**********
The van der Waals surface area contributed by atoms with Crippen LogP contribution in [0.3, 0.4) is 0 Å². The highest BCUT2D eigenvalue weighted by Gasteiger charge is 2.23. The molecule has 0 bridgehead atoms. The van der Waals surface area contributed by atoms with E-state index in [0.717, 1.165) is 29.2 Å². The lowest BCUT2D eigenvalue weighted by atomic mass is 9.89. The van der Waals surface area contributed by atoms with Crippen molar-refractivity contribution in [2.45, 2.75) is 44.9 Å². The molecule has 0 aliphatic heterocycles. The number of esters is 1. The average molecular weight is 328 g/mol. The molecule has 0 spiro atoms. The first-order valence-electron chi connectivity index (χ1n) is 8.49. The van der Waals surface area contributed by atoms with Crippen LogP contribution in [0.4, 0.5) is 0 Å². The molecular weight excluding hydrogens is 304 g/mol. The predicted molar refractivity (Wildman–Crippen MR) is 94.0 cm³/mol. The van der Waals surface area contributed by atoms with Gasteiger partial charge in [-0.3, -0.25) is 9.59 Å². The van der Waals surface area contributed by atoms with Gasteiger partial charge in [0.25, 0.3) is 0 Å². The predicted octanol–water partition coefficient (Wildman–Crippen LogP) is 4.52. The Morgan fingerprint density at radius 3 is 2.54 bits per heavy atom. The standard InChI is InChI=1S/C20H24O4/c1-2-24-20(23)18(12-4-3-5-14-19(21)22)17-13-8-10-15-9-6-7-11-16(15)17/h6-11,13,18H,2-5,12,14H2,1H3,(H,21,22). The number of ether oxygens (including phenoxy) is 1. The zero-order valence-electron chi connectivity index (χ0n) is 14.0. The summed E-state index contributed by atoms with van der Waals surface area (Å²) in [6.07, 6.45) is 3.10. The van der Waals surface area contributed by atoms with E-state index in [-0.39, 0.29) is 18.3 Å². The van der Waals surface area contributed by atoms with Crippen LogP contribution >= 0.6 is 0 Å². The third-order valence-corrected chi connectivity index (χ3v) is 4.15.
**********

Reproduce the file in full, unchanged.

The van der Waals surface area contributed by atoms with Crippen LogP contribution in [0.3, 0.4) is 0 Å². The highest BCUT2D eigenvalue weighted by Gasteiger charge is 2.23. The molecule has 0 bridgehead atoms. The van der Waals surface area contributed by atoms with E-state index in [0.717, 1.165) is 29.2 Å². The lowest BCUT2D eigenvalue weighted by atomic mass is 9.89. The van der Waals surface area contributed by atoms with Crippen molar-refractivity contribution in [2.45, 2.75) is 44.9 Å². The molecule has 0 aliphatic heterocycles. The number of esters is 1. The average molecular weight is 328 g/mol. The molecule has 0 spiro atoms. The first-order valence-electron chi connectivity index (χ1n) is 8.49. The van der Waals surface area contributed by atoms with Crippen LogP contribution in [0.4, 0.5) is 0 Å². The molecular weight excluding hydrogens is 304 g/mol. The predicted molar refractivity (Wildman–Crippen MR) is 94.0 cm³/mol. The van der Waals surface area contributed by atoms with Gasteiger partial charge in [-0.3, -0.25) is 9.59 Å². The van der Waals surface area contributed by atoms with Gasteiger partial charge in [0.25, 0.3) is 0 Å². The predicted octanol–water partition coefficient (Wildman–Crippen LogP) is 4.52. The Morgan fingerprint density at radius 3 is 2.54 bits per heavy atom. The standard InChI is InChI=1S/C20H24O4/c1-2-24-20(23)18(12-4-3-5-14-19(21)22)17-13-8-10-15-9-6-7-11-16(15)17/h6-11,13,18H,2-5,12,14H2,1H3,(H,21,22). The number of ether oxygens (including phenoxy) is 1. The zero-order valence-electron chi connectivity index (χ0n) is 14.0. The summed E-state index contributed by atoms with van der Waals surface area (Å²) in [6.07, 6.45) is 3.10. The van der Waals surface area contributed by atoms with E-state index in [-0.39, 0.29) is 18.3 Å². The van der Waals surface area contributed by atoms with Crippen LogP contribution >= 0.6 is 0 Å². The third-order valence-corrected chi connectivity index (χ3v) is 4.15.